Do not install “nanny” software to track remote employees’ work. How often someone is typing matters less than if they’re getting results. If they aren’t meeting expectations, address that. But, if they are, let them work on their own path.
If you want to learn how to lead a hybrid workforce, hone transparent communication skills.
Make decisions in a transparent process. That means, it should be clear to all employees what needs, goals, and resources you’re weighing when you develop and execute strategies.
Transparency isn’t just for the big-picture strategies. Communicating job tasks, timelines, and daily metrics gives employees an accurate sense of where the work is.
This is useful grounding when employees are physically in different places.
Develop Collaborative, Flexible Workflow
Cultivate a workflow that makes sense for the team. For a hybrid workforce, the best workflow is one that easily adapts to different schedules.
It should be easy to determine priorities. Project management tools like Trello and Asana make tasks and workflows visible. These apps can help you identify bottlenecks. Then, you can alter your strategy to fix them.
Establish Work / Home Boundaries
Make sure employees don’t feel “invaded” when they work from home. One significant source of stress is the feeling one can never clock out in a hybrid workforce.
To avoid that stress—and subsequent burnout—try a few boundary-setting strategies.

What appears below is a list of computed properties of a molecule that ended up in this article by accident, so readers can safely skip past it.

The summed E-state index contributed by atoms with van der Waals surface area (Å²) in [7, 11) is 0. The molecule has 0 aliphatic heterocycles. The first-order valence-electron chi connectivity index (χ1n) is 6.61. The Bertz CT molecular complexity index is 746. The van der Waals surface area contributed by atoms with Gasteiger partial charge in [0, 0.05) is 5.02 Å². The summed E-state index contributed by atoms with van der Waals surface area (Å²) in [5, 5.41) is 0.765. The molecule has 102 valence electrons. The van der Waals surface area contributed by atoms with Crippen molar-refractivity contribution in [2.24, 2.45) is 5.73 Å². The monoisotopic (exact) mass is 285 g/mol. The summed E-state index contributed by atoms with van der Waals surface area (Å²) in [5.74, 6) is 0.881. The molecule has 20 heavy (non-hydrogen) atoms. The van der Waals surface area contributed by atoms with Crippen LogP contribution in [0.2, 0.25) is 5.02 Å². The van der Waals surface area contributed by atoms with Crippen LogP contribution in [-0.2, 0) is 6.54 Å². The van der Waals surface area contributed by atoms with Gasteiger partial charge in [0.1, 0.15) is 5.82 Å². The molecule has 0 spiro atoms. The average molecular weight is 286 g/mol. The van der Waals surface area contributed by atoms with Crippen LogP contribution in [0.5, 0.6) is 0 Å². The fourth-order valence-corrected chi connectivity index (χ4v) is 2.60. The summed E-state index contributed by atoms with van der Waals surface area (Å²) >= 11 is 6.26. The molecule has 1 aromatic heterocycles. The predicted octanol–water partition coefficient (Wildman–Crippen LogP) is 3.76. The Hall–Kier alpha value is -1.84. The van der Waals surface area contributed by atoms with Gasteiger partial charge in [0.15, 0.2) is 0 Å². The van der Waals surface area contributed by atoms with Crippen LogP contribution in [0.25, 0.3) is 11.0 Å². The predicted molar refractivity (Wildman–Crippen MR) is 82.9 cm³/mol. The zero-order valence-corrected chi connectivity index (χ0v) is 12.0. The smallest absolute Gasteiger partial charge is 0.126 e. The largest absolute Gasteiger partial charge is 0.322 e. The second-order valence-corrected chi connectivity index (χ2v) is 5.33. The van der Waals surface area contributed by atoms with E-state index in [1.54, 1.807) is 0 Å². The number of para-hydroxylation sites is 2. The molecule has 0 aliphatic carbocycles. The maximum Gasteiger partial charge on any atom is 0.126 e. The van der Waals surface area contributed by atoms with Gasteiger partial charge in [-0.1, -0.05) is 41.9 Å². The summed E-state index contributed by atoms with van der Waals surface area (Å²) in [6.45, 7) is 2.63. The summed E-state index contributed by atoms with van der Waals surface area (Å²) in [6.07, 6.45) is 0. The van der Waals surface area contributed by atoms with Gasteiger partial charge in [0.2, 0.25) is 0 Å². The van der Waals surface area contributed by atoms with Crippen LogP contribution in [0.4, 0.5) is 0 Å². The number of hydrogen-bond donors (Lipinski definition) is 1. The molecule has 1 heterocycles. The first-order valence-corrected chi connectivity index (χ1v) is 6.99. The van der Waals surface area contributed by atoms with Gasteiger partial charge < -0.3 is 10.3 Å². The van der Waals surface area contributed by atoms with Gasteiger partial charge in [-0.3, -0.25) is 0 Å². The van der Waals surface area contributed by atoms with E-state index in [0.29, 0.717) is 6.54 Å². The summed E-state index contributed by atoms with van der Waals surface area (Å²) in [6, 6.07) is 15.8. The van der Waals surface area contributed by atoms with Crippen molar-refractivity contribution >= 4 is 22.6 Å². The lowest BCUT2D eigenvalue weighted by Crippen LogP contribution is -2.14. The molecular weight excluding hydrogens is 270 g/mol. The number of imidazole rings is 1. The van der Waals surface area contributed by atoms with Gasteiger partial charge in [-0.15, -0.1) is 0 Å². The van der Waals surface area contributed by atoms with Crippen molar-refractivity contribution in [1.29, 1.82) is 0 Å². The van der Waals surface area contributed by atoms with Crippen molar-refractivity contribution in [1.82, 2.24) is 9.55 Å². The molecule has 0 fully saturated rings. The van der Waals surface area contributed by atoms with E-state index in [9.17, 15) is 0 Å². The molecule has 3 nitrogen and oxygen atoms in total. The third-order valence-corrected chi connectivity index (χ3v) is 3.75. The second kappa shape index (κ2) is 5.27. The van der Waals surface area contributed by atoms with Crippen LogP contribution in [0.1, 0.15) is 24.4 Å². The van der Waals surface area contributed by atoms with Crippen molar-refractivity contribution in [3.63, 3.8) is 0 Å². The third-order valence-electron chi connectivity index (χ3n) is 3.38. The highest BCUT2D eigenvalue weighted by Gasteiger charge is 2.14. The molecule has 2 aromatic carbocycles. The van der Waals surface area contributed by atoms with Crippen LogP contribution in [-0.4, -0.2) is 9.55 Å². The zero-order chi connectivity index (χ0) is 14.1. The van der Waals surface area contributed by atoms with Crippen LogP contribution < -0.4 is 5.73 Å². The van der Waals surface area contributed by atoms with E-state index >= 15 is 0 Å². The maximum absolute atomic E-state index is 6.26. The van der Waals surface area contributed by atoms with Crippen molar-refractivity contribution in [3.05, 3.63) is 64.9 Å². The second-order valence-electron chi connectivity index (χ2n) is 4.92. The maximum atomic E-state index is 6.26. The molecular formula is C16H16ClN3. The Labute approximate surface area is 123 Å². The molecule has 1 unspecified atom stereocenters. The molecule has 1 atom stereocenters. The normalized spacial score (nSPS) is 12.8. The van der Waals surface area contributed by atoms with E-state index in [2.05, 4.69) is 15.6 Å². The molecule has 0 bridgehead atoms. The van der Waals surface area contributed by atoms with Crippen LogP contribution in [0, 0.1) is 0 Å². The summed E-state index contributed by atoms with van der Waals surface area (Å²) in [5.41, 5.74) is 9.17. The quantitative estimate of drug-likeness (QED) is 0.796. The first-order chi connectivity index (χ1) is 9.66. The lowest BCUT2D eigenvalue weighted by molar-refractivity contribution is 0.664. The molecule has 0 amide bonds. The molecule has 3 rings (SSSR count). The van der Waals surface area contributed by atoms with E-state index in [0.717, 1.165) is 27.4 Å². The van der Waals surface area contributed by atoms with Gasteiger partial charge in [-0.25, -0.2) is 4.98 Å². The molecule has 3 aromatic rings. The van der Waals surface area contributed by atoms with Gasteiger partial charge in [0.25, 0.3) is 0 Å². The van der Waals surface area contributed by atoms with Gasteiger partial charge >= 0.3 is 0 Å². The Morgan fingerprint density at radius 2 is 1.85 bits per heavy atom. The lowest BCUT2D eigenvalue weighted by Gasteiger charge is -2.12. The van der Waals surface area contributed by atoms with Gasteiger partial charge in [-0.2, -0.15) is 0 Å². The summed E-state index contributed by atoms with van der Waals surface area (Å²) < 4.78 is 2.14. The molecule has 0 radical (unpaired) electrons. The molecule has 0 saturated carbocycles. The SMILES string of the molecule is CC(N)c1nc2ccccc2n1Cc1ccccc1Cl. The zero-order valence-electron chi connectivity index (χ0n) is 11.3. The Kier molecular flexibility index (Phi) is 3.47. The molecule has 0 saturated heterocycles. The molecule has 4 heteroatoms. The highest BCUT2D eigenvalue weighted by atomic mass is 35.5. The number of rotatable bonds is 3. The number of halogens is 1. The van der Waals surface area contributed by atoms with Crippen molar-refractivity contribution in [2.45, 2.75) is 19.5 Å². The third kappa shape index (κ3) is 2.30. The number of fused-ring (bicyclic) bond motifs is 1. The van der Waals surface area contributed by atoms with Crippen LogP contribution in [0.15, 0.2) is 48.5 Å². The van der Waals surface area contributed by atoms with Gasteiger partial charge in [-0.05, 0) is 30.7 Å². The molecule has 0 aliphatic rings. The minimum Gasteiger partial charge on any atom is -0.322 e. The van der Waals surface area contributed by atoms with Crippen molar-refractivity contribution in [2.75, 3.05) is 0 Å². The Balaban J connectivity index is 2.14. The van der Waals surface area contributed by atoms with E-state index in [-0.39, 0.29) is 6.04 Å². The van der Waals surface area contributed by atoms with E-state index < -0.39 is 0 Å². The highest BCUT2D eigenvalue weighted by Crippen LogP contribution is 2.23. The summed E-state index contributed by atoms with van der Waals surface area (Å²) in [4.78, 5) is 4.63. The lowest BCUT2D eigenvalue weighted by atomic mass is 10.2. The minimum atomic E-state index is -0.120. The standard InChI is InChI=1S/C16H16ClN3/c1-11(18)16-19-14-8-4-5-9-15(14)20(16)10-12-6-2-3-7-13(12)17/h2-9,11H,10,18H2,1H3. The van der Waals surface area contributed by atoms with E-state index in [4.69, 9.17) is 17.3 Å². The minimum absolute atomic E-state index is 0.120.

First, you might create a “no communication” policy when someone is not scheduled to work. Make it clear that you don’t expect anyone to answer emails outside of their business hours. Back up this expectation with your actions.
You can also try setting company-wide non-work times. This sets a work/rest rhythm for the whole team, which can help people sync when they’re in different time zones.
Facilitate Friendly Social Connection
Personal connections and camaraderie are great ways to strengthen your workforce. You might try to facilitate virtual social events to help your hybrid team feel more connected.
Ideally, the social events will be camera-optional. Many employees report “zoom fatigue,” so removing the stress of being on camera makes it more fun for people.
Virtual events should balance something structured and interactive, like a lighthearted game, and unstructured open conversation time.
Use surveys to get your team’s input on these events. The right games, frequency, and time will vary from group to group.
Speaking of zoom fatigue: make meetings better.
Managing a hybrid workforce may mean that a weekly meeting is the only time everyone’s here in person. Or, it may mean you’ll have to navigate hybrid attendance: some virtual attendees, and some in real life.
The best meetings are streamlined and goal-oriented. All attendees should understand the purpose of the meeting beforehand. Communicate expectations clearly if members are supposed to present status updates.
Create Spaces to Thrive
At Aura, we know the workplace environment has a huge impact on employees’ well-being. That’s why strong leaders think deeply about the space in which they work.
Hybrid work poses some unique challenges to the modern manager. But to us, a challenge is merely an opportunity to think creatively.
How can interior design solve the challenges in your hybrid workplace? Get inspiration from our portfolio. Or, schedule a free consultation today: 604-510-7101